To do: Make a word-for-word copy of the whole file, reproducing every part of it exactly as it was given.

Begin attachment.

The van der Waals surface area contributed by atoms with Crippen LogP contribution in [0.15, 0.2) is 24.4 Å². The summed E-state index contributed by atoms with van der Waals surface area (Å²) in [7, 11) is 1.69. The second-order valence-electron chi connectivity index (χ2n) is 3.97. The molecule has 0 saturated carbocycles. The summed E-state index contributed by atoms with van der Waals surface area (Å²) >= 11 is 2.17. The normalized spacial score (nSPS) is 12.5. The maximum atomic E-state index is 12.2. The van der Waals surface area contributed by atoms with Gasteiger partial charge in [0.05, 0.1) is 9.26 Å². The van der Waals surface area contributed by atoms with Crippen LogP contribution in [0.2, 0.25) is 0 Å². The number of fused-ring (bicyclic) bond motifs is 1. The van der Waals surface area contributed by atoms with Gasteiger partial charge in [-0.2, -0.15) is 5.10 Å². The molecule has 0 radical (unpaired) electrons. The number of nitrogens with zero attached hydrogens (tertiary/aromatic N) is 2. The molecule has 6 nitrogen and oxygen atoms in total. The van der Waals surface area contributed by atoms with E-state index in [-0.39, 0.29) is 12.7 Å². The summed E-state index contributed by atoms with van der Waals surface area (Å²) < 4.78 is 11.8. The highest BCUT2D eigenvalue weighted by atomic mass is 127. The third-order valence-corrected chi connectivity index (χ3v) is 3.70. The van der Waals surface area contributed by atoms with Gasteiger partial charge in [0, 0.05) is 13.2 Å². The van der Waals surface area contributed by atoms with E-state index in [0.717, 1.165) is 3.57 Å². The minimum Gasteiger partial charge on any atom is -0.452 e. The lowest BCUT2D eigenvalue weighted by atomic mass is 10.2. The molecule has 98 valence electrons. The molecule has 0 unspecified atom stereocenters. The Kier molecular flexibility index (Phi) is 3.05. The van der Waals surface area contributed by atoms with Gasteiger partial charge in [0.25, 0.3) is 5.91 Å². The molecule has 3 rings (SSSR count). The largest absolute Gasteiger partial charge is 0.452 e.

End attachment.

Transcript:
The van der Waals surface area contributed by atoms with Crippen LogP contribution in [0.15, 0.2) is 24.4 Å². The summed E-state index contributed by atoms with van der Waals surface area (Å²) in [7, 11) is 1.69. The second-order valence-electron chi connectivity index (χ2n) is 3.97. The molecule has 0 saturated carbocycles. The summed E-state index contributed by atoms with van der Waals surface area (Å²) >= 11 is 2.17. The normalized spacial score (nSPS) is 12.5. The maximum atomic E-state index is 12.2. The van der Waals surface area contributed by atoms with Gasteiger partial charge in [0.05, 0.1) is 9.26 Å². The van der Waals surface area contributed by atoms with Crippen LogP contribution in [0.2, 0.25) is 0 Å². The number of fused-ring (bicyclic) bond motifs is 1. The van der Waals surface area contributed by atoms with Gasteiger partial charge in [-0.2, -0.15) is 5.10 Å². The molecule has 0 radical (unpaired) electrons. The number of nitrogens with zero attached hydrogens (tertiary/aromatic N) is 2. The molecule has 6 nitrogen and oxygen atoms in total. The van der Waals surface area contributed by atoms with E-state index in [-0.39, 0.29) is 12.7 Å². The summed E-state index contributed by atoms with van der Waals surface area (Å²) < 4.78 is 11.8. The highest BCUT2D eigenvalue weighted by atomic mass is 127. The third-order valence-corrected chi connectivity index (χ3v) is 3.70. The van der Waals surface area contributed by atoms with Gasteiger partial charge in [0, 0.05) is 13.2 Å². The van der Waals surface area contributed by atoms with E-state index in [0.717, 1.165) is 3.57 Å². The minimum Gasteiger partial charge on any atom is -0.452 e. The lowest BCUT2D eigenvalue weighted by atomic mass is 10.2. The molecule has 98 valence electrons. The molecule has 0 unspecified atom stereocenters. The Kier molecular flexibility index (Phi) is 3.05. The van der Waals surface area contributed by atoms with Gasteiger partial charge in [0.25, 0.3) is 5.91 Å². The molecule has 3 rings (SSSR count). The largest absolute Gasteiger partial charge is 0.452 e.